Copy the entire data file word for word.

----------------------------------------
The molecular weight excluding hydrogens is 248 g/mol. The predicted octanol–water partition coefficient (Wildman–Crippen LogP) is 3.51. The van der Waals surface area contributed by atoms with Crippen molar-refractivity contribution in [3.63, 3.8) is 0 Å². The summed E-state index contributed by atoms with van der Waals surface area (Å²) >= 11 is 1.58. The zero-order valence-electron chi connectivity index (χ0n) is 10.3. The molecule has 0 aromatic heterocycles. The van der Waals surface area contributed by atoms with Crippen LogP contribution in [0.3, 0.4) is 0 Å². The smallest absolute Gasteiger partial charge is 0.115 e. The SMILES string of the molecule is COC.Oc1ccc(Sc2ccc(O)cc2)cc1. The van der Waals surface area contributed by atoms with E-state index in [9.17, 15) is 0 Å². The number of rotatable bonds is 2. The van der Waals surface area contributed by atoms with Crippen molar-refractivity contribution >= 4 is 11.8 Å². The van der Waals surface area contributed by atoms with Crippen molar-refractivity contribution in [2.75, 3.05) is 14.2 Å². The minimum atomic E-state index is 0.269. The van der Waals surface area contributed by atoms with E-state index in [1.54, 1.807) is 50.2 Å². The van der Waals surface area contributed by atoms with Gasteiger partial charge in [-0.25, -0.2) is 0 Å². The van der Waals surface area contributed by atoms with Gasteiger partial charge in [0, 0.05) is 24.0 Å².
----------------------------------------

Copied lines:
The molecular weight excluding hydrogens is 248 g/mol. The predicted octanol–water partition coefficient (Wildman–Crippen LogP) is 3.51. The van der Waals surface area contributed by atoms with Crippen molar-refractivity contribution in [3.63, 3.8) is 0 Å². The summed E-state index contributed by atoms with van der Waals surface area (Å²) >= 11 is 1.58. The zero-order valence-electron chi connectivity index (χ0n) is 10.3. The molecule has 0 aromatic heterocycles. The van der Waals surface area contributed by atoms with Crippen LogP contribution in [0.3, 0.4) is 0 Å². The smallest absolute Gasteiger partial charge is 0.115 e. The SMILES string of the molecule is COC.Oc1ccc(Sc2ccc(O)cc2)cc1. The van der Waals surface area contributed by atoms with E-state index in [9.17, 15) is 0 Å². The number of rotatable bonds is 2. The van der Waals surface area contributed by atoms with Crippen molar-refractivity contribution >= 4 is 11.8 Å². The van der Waals surface area contributed by atoms with Crippen molar-refractivity contribution in [2.75, 3.05) is 14.2 Å². The minimum atomic E-state index is 0.269. The van der Waals surface area contributed by atoms with E-state index in [1.54, 1.807) is 50.2 Å². The van der Waals surface area contributed by atoms with Gasteiger partial charge in [-0.25, -0.2) is 0 Å². The van der Waals surface area contributed by atoms with Gasteiger partial charge in [0, 0.05) is 24.0 Å².